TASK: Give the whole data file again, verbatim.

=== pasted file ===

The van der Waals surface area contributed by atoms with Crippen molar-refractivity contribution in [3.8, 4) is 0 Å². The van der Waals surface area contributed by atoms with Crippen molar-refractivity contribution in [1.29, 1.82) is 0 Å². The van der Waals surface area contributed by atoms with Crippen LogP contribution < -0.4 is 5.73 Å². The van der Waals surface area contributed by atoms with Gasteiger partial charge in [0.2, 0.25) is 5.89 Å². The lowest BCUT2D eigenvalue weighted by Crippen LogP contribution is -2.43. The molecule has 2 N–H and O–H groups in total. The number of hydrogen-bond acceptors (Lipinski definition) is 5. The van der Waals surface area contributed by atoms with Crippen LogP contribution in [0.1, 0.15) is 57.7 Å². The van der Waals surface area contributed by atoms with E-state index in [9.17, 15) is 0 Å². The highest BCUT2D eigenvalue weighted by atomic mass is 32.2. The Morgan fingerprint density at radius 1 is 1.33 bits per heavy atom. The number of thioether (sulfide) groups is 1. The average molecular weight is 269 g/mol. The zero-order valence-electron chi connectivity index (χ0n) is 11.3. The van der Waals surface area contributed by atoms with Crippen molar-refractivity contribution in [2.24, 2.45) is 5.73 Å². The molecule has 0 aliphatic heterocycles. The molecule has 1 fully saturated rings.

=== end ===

The van der Waals surface area contributed by atoms with Crippen molar-refractivity contribution in [3.8, 4) is 0 Å². The van der Waals surface area contributed by atoms with Crippen molar-refractivity contribution in [1.29, 1.82) is 0 Å². The van der Waals surface area contributed by atoms with Crippen LogP contribution < -0.4 is 5.73 Å². The van der Waals surface area contributed by atoms with Gasteiger partial charge in [0.2, 0.25) is 5.89 Å². The lowest BCUT2D eigenvalue weighted by Crippen LogP contribution is -2.43. The molecule has 2 N–H and O–H groups in total. The number of hydrogen-bond acceptors (Lipinski definition) is 5. The van der Waals surface area contributed by atoms with Crippen LogP contribution in [0.1, 0.15) is 57.7 Å². The van der Waals surface area contributed by atoms with E-state index in [9.17, 15) is 0 Å². The highest BCUT2D eigenvalue weighted by atomic mass is 32.2. The Morgan fingerprint density at radius 1 is 1.33 bits per heavy atom. The number of thioether (sulfide) groups is 1. The average molecular weight is 269 g/mol. The zero-order valence-electron chi connectivity index (χ0n) is 11.3. The van der Waals surface area contributed by atoms with Crippen molar-refractivity contribution in [2.24, 2.45) is 5.73 Å². The molecule has 0 aliphatic heterocycles. The molecule has 1 fully saturated rings.